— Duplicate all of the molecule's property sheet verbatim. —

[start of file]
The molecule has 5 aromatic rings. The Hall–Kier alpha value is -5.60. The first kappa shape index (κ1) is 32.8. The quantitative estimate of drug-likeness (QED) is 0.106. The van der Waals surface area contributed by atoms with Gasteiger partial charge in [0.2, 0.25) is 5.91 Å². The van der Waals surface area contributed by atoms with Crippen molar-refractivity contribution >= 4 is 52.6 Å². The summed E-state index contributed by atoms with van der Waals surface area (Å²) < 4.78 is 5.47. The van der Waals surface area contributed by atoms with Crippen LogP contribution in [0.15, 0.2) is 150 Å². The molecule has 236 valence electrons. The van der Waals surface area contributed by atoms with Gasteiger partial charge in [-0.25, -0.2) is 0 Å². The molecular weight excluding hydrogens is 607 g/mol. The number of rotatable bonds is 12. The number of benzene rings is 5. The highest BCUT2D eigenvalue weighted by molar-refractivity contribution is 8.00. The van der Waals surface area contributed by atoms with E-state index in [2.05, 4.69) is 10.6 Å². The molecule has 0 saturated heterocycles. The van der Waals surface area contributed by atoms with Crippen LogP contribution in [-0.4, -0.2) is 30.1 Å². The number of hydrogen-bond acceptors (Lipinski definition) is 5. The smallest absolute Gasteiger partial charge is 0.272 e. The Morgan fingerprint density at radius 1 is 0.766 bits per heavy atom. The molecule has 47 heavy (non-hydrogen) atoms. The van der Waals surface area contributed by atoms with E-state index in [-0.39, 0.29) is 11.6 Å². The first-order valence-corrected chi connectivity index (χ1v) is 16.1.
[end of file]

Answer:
The molecule has 5 aromatic rings. The Hall–Kier alpha value is -5.60. The first kappa shape index (κ1) is 32.8. The quantitative estimate of drug-likeness (QED) is 0.106. The van der Waals surface area contributed by atoms with Gasteiger partial charge in [0.2, 0.25) is 5.91 Å². The van der Waals surface area contributed by atoms with Crippen molar-refractivity contribution >= 4 is 52.6 Å². The summed E-state index contributed by atoms with van der Waals surface area (Å²) < 4.78 is 5.47. The van der Waals surface area contributed by atoms with Crippen LogP contribution in [0.15, 0.2) is 150 Å². The molecule has 236 valence electrons. The van der Waals surface area contributed by atoms with Gasteiger partial charge in [-0.25, -0.2) is 0 Å². The molecular weight excluding hydrogens is 607 g/mol. The number of rotatable bonds is 12. The number of benzene rings is 5. The highest BCUT2D eigenvalue weighted by molar-refractivity contribution is 8.00. The van der Waals surface area contributed by atoms with E-state index in [2.05, 4.69) is 10.6 Å². The molecule has 0 saturated heterocycles. The van der Waals surface area contributed by atoms with Crippen LogP contribution in [-0.4, -0.2) is 30.1 Å². The number of hydrogen-bond acceptors (Lipinski definition) is 5. The smallest absolute Gasteiger partial charge is 0.272 e. The Morgan fingerprint density at radius 1 is 0.766 bits per heavy atom. The molecule has 47 heavy (non-hydrogen) atoms. The van der Waals surface area contributed by atoms with E-state index in [-0.39, 0.29) is 11.6 Å². The first-order valence-corrected chi connectivity index (χ1v) is 16.1.